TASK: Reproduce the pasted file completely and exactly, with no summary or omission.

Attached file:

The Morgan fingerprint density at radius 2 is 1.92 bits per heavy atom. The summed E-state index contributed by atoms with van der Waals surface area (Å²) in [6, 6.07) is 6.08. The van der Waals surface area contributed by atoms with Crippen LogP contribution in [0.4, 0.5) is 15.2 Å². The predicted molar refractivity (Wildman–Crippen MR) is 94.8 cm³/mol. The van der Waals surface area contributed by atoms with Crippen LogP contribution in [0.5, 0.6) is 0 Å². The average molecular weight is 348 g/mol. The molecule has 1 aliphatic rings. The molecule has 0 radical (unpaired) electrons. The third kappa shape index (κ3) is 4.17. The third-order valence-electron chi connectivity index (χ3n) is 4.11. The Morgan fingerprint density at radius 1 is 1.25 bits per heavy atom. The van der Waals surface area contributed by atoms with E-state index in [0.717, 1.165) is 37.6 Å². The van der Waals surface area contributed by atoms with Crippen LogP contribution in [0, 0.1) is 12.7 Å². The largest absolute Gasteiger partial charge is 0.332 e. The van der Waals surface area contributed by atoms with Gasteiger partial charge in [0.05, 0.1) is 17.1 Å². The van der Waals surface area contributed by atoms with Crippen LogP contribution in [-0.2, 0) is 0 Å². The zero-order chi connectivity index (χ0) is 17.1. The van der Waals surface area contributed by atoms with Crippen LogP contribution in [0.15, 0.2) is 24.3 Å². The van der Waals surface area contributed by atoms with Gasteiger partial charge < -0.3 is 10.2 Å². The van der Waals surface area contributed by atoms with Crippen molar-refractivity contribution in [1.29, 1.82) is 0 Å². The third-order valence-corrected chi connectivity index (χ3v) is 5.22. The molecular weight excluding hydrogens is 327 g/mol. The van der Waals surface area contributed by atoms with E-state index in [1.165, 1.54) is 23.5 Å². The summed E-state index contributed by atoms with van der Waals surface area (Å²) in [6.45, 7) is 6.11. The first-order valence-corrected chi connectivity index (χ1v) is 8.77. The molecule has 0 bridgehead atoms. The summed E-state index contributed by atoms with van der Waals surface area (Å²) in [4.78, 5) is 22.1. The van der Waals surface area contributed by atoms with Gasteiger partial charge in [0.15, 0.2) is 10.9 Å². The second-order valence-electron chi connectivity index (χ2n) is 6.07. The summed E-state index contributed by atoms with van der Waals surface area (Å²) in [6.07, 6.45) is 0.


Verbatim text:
The Morgan fingerprint density at radius 2 is 1.92 bits per heavy atom. The summed E-state index contributed by atoms with van der Waals surface area (Å²) in [6, 6.07) is 6.08. The van der Waals surface area contributed by atoms with Crippen LogP contribution in [0.4, 0.5) is 15.2 Å². The predicted molar refractivity (Wildman–Crippen MR) is 94.8 cm³/mol. The van der Waals surface area contributed by atoms with Crippen LogP contribution in [0.5, 0.6) is 0 Å². The average molecular weight is 348 g/mol. The molecule has 1 aliphatic rings. The molecule has 0 radical (unpaired) electrons. The third kappa shape index (κ3) is 4.17. The third-order valence-electron chi connectivity index (χ3n) is 4.11. The Morgan fingerprint density at radius 1 is 1.25 bits per heavy atom. The van der Waals surface area contributed by atoms with E-state index in [0.717, 1.165) is 37.6 Å². The van der Waals surface area contributed by atoms with Crippen LogP contribution in [0, 0.1) is 12.7 Å². The largest absolute Gasteiger partial charge is 0.332 e. The van der Waals surface area contributed by atoms with Gasteiger partial charge in [0.05, 0.1) is 17.1 Å². The van der Waals surface area contributed by atoms with Crippen LogP contribution in [-0.2, 0) is 0 Å². The zero-order chi connectivity index (χ0) is 17.1. The van der Waals surface area contributed by atoms with Crippen LogP contribution in [0.15, 0.2) is 24.3 Å². The van der Waals surface area contributed by atoms with Gasteiger partial charge < -0.3 is 10.2 Å². The van der Waals surface area contributed by atoms with Crippen molar-refractivity contribution in [1.29, 1.82) is 0 Å². The third-order valence-corrected chi connectivity index (χ3v) is 5.22. The molecular weight excluding hydrogens is 327 g/mol. The van der Waals surface area contributed by atoms with E-state index in [1.165, 1.54) is 23.5 Å². The summed E-state index contributed by atoms with van der Waals surface area (Å²) in [6.45, 7) is 6.11. The first-order valence-corrected chi connectivity index (χ1v) is 8.77. The molecule has 0 bridgehead atoms. The summed E-state index contributed by atoms with van der Waals surface area (Å²) in [4.78, 5) is 22.1. The van der Waals surface area contributed by atoms with Gasteiger partial charge in [0.15, 0.2) is 10.9 Å². The second-order valence-electron chi connectivity index (χ2n) is 6.07. The summed E-state index contributed by atoms with van der Waals surface area (Å²) in [6.07, 6.45) is 0.